Marc Newman told Alabama pastors that “cognitive dissonance” is the friend of those who wish to take a stand on the pro-life issue.
“Cognitive dissonance occurs when one’s anchor beliefs come into conflict with new information,” he explained. “Pastors must study the issue and not be afraid to preach and teach about abortion. Truth stated clearly can have an impact on faulty belief systems.”
Newman, a featured presenter at a Sept. 22 luncheon for pastors sponsored by Sav-A-Life Pregnancy Resource Center in Shelby County, taught at the University of California, Irvine, and in the school of communication and the arts at Regent University in Virginia before founding Speaker for Life.
He told the Alabama group that 62 million babies have been aborted since the “Roe vs. Wade” Supreme Court decision in 1973.
‘An act of violence’
“In Cook County, that includes Chicago, there are two abortions for every live birth, so I contend we’re facing a terrible loss in America,” Newman asserted.
He called abortion an “an act of violence that takes the life of an unborn child.”
“Words have power, and we mustn’t kowtow to the words used by abortion advocates,” Newman declared.
“Planned Parenthood is good at this,” he added. “They say abortion counseling isn’t all they do, but then they admit it’s what they do 97 percent of the time. They do some adoption referrals, but don’t sponsor agencies themselves for placing a child in adoption.”
Newman noted the agency offers pregnancy terminations in 15 minutes for $700, then sells intact fetal tissue to research laboratories.
“What they call an ‘unviable tissue mass’ of no consequence becomes a thing of commercial value when they can harvest and sell it,” he said.
A moral question
Newman related that author Stephen Schwarz in his book, “The Moral Question of Abortion,” used the acronym SLED to summarize abortion rationale, and pastors also can utilize it in an abortion discussion.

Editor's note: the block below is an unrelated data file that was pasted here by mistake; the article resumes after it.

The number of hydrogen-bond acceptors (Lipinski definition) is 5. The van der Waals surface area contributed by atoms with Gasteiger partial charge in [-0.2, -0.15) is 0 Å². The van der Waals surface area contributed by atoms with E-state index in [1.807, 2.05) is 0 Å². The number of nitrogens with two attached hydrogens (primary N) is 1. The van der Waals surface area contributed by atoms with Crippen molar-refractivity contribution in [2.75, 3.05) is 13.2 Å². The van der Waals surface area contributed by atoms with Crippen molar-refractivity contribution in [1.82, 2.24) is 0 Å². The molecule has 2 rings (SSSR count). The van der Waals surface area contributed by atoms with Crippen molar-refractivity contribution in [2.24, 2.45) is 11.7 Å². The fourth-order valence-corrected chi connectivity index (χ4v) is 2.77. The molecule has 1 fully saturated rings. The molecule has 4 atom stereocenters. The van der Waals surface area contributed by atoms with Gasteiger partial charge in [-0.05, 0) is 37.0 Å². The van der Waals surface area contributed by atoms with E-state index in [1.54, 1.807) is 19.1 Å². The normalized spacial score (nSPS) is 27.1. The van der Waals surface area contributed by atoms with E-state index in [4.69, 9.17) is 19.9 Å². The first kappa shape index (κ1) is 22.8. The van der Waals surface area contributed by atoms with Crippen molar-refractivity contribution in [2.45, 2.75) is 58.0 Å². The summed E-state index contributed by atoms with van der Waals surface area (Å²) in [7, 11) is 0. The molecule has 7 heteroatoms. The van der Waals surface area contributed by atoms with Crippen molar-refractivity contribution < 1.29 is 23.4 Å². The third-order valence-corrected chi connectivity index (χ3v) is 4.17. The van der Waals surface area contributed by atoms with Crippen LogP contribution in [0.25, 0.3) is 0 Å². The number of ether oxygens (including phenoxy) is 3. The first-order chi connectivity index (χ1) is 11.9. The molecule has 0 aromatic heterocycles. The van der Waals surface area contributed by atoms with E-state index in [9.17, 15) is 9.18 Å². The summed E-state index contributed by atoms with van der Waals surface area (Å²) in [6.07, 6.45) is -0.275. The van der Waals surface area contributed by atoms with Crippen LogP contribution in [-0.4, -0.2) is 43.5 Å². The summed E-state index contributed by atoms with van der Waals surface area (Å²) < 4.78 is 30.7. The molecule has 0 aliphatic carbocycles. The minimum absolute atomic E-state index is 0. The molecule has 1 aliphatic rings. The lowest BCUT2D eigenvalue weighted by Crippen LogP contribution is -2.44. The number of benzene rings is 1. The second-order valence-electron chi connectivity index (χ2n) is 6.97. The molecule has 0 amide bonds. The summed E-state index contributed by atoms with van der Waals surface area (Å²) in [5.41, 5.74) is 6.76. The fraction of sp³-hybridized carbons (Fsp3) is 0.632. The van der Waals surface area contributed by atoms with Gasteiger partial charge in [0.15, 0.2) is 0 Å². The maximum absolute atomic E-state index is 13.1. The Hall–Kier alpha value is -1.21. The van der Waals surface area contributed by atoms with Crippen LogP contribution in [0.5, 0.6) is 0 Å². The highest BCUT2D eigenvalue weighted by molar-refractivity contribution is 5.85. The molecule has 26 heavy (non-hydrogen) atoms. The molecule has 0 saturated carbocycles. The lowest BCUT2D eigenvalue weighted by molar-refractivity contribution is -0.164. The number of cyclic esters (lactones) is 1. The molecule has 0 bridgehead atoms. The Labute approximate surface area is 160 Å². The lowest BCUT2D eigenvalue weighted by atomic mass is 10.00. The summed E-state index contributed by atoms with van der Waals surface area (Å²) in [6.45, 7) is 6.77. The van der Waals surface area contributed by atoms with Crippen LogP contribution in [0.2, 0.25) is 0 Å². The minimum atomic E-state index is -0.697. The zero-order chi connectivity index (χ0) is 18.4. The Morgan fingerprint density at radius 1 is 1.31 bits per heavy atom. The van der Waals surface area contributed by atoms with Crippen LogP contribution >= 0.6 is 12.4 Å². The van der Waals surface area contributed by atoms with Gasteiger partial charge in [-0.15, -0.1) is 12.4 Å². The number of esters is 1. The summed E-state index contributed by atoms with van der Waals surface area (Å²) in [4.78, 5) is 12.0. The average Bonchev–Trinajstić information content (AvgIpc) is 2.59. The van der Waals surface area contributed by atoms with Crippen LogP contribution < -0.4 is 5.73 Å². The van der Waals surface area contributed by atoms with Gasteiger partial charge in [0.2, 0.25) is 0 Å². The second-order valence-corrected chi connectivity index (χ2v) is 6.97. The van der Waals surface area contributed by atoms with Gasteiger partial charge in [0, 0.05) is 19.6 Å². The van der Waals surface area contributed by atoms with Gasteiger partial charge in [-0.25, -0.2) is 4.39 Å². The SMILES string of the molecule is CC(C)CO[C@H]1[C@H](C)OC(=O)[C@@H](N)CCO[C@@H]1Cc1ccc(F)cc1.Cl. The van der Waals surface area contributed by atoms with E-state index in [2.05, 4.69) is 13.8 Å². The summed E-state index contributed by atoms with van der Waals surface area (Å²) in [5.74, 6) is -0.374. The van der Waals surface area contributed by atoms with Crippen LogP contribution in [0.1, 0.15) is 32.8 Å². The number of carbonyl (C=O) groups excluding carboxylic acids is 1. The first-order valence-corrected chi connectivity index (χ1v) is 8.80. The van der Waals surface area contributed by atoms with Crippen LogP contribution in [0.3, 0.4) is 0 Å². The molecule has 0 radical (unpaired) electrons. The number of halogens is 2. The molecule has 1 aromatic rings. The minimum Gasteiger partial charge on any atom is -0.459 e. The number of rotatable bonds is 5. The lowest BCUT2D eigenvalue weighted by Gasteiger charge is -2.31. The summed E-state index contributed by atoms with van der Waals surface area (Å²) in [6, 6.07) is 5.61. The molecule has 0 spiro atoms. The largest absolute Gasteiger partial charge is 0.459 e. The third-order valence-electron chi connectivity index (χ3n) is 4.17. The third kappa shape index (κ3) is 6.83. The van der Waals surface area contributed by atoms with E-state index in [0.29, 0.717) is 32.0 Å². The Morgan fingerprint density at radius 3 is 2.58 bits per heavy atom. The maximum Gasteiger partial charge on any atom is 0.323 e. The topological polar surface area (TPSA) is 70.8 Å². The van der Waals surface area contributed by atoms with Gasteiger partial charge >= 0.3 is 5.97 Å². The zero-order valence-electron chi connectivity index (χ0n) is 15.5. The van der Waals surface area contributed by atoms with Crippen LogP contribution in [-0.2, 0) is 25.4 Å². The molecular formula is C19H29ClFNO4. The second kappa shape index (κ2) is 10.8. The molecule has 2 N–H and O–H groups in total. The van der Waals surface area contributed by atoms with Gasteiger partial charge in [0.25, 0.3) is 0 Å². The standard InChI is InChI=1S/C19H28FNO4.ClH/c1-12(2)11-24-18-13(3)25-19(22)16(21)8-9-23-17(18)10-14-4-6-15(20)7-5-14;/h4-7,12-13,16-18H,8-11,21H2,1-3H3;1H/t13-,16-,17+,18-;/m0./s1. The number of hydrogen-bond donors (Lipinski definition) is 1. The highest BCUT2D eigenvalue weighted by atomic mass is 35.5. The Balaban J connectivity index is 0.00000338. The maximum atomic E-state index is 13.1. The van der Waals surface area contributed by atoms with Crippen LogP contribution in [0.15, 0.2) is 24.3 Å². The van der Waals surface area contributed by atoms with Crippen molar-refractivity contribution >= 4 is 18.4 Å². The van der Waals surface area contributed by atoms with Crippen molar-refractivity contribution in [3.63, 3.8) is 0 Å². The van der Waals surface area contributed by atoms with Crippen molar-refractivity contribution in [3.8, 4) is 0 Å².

“Their arguments have to do with size, level of development, environment and degree of dependency,” Newman explained.
“A tiny zygote has the DNA of personhood and the ADA [Americans with Disabilities Act] laws we have now protect those who are dependent and make accommodations for them,” he said. “I think anytime we argue about human persons versus non-human persons we get into trouble, whether it’s the Nazi party and the Jews or the slave-owners and the slaves. All personhood is precious to God.”
Keep preaching pro-life
Though abortion is a difficult sermon topic, Newman said he believes pastors must be faithful to proclaim the truth of sanctity of life. He also believes pastors must never think that because they addressed the issue one time it need not be covered again.
“How often do you speak about giving or discipleship?” he asked. “Paul wrote in Philippians 3:1, ‘It is no trouble for me to write the same things to you again, and it is a safeguard for you,’ so it’s important to repeat the truths to our people.”
Newman further declared that pro-life isn’t a political issue, but moral and spiritual — so pastors mustn’t see it as a matter of choosing sides politically.
In response to an audience question Newman replied that Texas’ “heartbeat law” is a good first step since a heartbeat is detectable before six weeks of pregnancy.
“We have a case in Mississippi that may bring the issue to the U.S. Supreme Court,” he noted. “Some believe the present court is in position to overturn Roe vs. Wade. If so, abortion then becomes a 50-state battle.”
Bob Foust, Sav-A-Life Shelby executive director, said the luncheon was an attempt to reach out to pastors and provide helpful resources. Attendees were given a copy of Newman’s book, “Contenders — A Church-Wide Strategy to Unmask Abortion, Defeat Its Advocates, Empower Christians, and Change the World” (Refocus Press, 2020).
Newman can be reached at speakerforlife.com.
Foust, a member of Riverside Baptist Church in Helena, can be reached at savalifeshelby.org or 205-664-1667.